Right, maybe "You can cherish anything" would be more correct, because you can never be in the state of cherishing (or even noticing) literally everything. Anyway, the ability to experience aesthetically is arbitrary, right? Experiences are not intrinsecally aesthetic. It's you who bring an aesthetic dimension to the experience — rather, to the mental rehearsal of the experience.
So you are always in the position of appreciating anything aesthetically, as long as your imagination is up to the challenge. Sure you need neutral or negative aesthetic experiences to be able to contrast, but those experiences are not fixed on a natural scale, because they don't have a an intrinsic (metaphysical?) aesthetic dimension. You can revisit the experiences and create new contrasts and new scales, also based on the present moment, memories, historical contest and so on.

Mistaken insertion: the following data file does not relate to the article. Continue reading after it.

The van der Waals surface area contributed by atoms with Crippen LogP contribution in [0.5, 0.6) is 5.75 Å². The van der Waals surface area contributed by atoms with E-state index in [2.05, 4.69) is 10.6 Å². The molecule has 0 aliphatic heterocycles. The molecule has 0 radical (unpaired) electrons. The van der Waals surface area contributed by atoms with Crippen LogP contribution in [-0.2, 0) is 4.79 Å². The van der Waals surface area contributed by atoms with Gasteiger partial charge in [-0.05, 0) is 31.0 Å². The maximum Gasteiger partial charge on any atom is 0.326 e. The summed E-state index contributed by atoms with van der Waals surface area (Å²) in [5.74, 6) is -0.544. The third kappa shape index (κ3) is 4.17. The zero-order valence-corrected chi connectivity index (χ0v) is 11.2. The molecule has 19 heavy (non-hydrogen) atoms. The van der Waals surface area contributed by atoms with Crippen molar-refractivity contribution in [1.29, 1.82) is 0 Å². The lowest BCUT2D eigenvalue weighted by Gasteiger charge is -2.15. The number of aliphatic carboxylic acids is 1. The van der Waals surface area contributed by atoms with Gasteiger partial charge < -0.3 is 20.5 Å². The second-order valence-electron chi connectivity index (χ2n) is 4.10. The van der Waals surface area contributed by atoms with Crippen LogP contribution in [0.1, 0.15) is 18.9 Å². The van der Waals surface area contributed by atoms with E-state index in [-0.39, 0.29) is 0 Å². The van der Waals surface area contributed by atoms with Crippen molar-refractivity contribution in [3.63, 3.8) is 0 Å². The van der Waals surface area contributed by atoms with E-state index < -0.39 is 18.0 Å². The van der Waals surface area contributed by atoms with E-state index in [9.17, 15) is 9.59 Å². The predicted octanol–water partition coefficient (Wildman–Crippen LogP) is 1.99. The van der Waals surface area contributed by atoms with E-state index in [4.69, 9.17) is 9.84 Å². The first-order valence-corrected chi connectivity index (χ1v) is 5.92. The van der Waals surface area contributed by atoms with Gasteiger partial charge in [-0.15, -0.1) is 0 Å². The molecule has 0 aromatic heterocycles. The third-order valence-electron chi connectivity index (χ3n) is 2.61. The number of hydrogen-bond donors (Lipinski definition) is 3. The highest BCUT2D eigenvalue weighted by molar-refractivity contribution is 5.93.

So I think there is always a possible mind in which a given experience can be reharsed as aesthetic. From this point of view, it's not fundamentally wrong to say that you can "cherish everything". But if there is someone here who actually studied aesthetics and wants to demolish my intuitive arguments... that'd be great.